Dryden will not be the only community to have its own trail system. The Groton Recreation Department announced in April that a hiking trail system will be opening up in the community sometime late in August.
The trail system will be about four and a half miles long. It will start from Groton Memorial Park, travel south through the woods behind the Groton Central School District and loop upward north to connect with the Town Gravel Bank before making its way back to the village’s downtown area.
A small committee of Recreation Director Jennifer Jones, Groton Joint Recreation Committee member Scott Weeks and Groton resident Jeff Cronk began working together to create the project about a year ago. Cronk is a local runner who said he became involved in the project because he had a certain goal in mind.
“Jen Jones, our Recreation Director, had asked me about it multiple times because I’m a local runner,” Cronk said. “I’m always running all around town, including on whatever trails I can find. I told her my dream was to connect the rail trails in Groton to the … Freeville, Dryden system, or the Moravia direction. But that’s so complicated with landowners, so we decided to look at something else.”
While it is not an immediate plan for the community, Jones said connecting the rail trails in Groton with the rail trails in Dryden would be a future aspiration. She said building a hiking trail system was something that was highly requested by community members.
“Currently in the Town and Village of Groton, you will not find any recreational trails available to the community,” Jones said. “In the 2016 Recreation Needs Assessment conducted by the Groton Joint Recreation Committee, trails were identified as a requested opportunity from the community.”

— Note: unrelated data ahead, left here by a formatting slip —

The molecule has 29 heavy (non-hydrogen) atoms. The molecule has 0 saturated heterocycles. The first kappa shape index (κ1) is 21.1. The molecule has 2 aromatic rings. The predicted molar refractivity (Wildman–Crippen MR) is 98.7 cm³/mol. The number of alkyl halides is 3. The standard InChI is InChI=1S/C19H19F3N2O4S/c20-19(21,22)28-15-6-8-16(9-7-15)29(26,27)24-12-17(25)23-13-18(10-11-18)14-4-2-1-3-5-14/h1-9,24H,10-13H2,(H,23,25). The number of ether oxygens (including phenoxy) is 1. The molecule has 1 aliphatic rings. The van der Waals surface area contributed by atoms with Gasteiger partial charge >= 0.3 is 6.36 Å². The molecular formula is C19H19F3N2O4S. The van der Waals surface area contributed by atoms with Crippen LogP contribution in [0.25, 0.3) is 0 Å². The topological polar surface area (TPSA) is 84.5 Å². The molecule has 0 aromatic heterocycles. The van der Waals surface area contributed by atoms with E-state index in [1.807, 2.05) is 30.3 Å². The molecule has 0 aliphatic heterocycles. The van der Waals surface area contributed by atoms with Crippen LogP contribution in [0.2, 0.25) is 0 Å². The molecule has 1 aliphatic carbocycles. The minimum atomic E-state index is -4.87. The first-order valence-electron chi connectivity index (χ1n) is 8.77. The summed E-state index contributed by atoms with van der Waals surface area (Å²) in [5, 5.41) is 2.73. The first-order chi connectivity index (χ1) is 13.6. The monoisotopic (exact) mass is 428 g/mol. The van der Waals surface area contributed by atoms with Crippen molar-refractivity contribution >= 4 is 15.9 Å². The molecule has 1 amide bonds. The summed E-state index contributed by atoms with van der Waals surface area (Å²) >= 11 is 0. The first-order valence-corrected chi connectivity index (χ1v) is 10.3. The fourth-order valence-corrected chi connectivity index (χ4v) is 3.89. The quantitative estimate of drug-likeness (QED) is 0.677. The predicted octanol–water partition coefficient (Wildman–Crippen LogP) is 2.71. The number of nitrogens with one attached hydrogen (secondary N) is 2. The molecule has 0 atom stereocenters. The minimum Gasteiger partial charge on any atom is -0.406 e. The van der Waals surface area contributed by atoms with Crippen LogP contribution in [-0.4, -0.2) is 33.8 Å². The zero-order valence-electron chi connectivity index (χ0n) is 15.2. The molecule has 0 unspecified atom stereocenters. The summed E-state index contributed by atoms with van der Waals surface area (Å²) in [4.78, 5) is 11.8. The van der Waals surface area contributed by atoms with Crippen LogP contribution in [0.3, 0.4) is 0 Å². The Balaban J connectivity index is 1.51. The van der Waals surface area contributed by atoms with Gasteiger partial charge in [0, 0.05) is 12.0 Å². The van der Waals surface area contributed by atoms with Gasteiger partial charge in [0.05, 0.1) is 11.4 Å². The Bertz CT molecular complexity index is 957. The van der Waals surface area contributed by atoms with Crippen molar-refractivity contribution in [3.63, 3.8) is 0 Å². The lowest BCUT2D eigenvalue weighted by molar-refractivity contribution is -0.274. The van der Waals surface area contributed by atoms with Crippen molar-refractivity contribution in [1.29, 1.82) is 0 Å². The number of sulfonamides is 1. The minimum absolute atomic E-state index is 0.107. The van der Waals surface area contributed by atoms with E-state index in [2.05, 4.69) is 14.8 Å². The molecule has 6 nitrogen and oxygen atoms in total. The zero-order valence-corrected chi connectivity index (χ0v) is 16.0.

She and Cronk said a hiking trail system would benefit the community in a variety of ways.
“This project will create an opportunity for the entire community to hike and bike close to home as well as add an attraction for visitors from surrounding areas,” she said. “This area will offer a variety of options for Groton and visitors alike for fitness and access to nature.”
“It’ll be great for hiking, mountain biking – we’re going to say no motorized vehicles on it, if we have the power to do that because it’s not all our property, obviously,” Cronk said. “It’ll give people a place to go walk off the streets, off the sidewalks; walk, run, walk their dogs.”
Construction of the trail system has already begun thanks to a grant received from Tompkins County. The committee applied for and secured a grant to the Tompkins County Department of Planning and Sustainability. The grant was called the “Tompkins County for the Towns and Villages Parks and Trails Grant Program,” and was worth $5,000.
Jones said high school students from Drew Davis’ Building Trades course will be building two kiosks as well as several trail direction signs.
Cronk said the most challenging part of the project so far has been identifying which property lines are private and public.
“Where you can go, where you can’t, and if you have to cross private property, trying to communicate with the people to see if they would ‘A’ let you or ‘B’ how are you going to get around it,” he said.
He said currently they are constructing on town and village property, but the committee does anticipate having to try to get permission from landowners to build on their property.
“It’s something that has to happen,” he said. “In order for the trail to be complete we have to do it, but we have ways around things; we have plan ‘B’s’ if we can’t.”
He said he is proud of the work thus far of the committee that are involved in the project.
“[They are a] good group of people that knows how to get stuff done,” he said. “Any kind of committee, it’s hard … everybody’s busy; we’re all busy. We all got a lot to do, so the three of us are efficient and easy to work together.”